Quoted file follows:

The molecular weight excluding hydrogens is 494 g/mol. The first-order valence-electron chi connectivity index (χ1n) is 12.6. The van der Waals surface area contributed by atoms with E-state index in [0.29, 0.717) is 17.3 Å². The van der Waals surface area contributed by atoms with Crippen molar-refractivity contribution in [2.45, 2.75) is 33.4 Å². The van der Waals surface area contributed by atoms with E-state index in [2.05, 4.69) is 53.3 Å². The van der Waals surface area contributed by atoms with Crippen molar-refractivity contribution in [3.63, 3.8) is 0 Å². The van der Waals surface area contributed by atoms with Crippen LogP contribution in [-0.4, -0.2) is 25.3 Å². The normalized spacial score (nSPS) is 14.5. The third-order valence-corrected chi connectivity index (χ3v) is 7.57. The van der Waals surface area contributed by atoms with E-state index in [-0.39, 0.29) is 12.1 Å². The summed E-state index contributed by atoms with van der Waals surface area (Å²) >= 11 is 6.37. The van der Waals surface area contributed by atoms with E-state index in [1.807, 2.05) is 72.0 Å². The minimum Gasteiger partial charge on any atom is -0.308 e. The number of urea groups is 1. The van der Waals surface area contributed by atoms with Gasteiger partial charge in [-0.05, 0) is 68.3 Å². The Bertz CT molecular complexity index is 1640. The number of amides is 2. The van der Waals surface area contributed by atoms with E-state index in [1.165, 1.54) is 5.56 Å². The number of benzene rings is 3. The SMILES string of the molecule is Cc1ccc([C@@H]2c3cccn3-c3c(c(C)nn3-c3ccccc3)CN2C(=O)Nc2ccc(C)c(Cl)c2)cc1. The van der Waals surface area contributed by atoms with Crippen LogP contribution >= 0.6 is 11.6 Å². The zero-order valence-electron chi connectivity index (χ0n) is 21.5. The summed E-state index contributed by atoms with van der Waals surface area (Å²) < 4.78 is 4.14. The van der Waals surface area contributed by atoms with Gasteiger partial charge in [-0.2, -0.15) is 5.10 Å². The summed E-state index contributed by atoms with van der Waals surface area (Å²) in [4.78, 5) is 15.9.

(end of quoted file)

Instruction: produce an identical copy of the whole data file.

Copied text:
The molecular weight excluding hydrogens is 494 g/mol. The first-order valence-electron chi connectivity index (χ1n) is 12.6. The van der Waals surface area contributed by atoms with E-state index in [0.29, 0.717) is 17.3 Å². The van der Waals surface area contributed by atoms with Crippen molar-refractivity contribution in [2.45, 2.75) is 33.4 Å². The van der Waals surface area contributed by atoms with E-state index in [2.05, 4.69) is 53.3 Å². The van der Waals surface area contributed by atoms with Crippen molar-refractivity contribution in [3.63, 3.8) is 0 Å². The van der Waals surface area contributed by atoms with Crippen LogP contribution in [-0.4, -0.2) is 25.3 Å². The normalized spacial score (nSPS) is 14.5. The third-order valence-corrected chi connectivity index (χ3v) is 7.57. The van der Waals surface area contributed by atoms with E-state index in [-0.39, 0.29) is 12.1 Å². The summed E-state index contributed by atoms with van der Waals surface area (Å²) >= 11 is 6.37. The van der Waals surface area contributed by atoms with E-state index in [1.807, 2.05) is 72.0 Å². The minimum Gasteiger partial charge on any atom is -0.308 e. The number of urea groups is 1. The van der Waals surface area contributed by atoms with Gasteiger partial charge in [-0.05, 0) is 68.3 Å². The Bertz CT molecular complexity index is 1640. The number of amides is 2. The van der Waals surface area contributed by atoms with E-state index in [1.165, 1.54) is 5.56 Å². The number of benzene rings is 3. The SMILES string of the molecule is Cc1ccc([C@@H]2c3cccn3-c3c(c(C)nn3-c3ccccc3)CN2C(=O)Nc2ccc(C)c(Cl)c2)cc1. The van der Waals surface area contributed by atoms with Crippen LogP contribution >= 0.6 is 11.6 Å². The zero-order valence-electron chi connectivity index (χ0n) is 21.5. The summed E-state index contributed by atoms with van der Waals surface area (Å²) < 4.78 is 4.14. The van der Waals surface area contributed by atoms with Gasteiger partial charge in [-0.2, -0.15) is 5.10 Å². The summed E-state index contributed by atoms with van der Waals surface area (Å²) in [4.78, 5) is 15.9.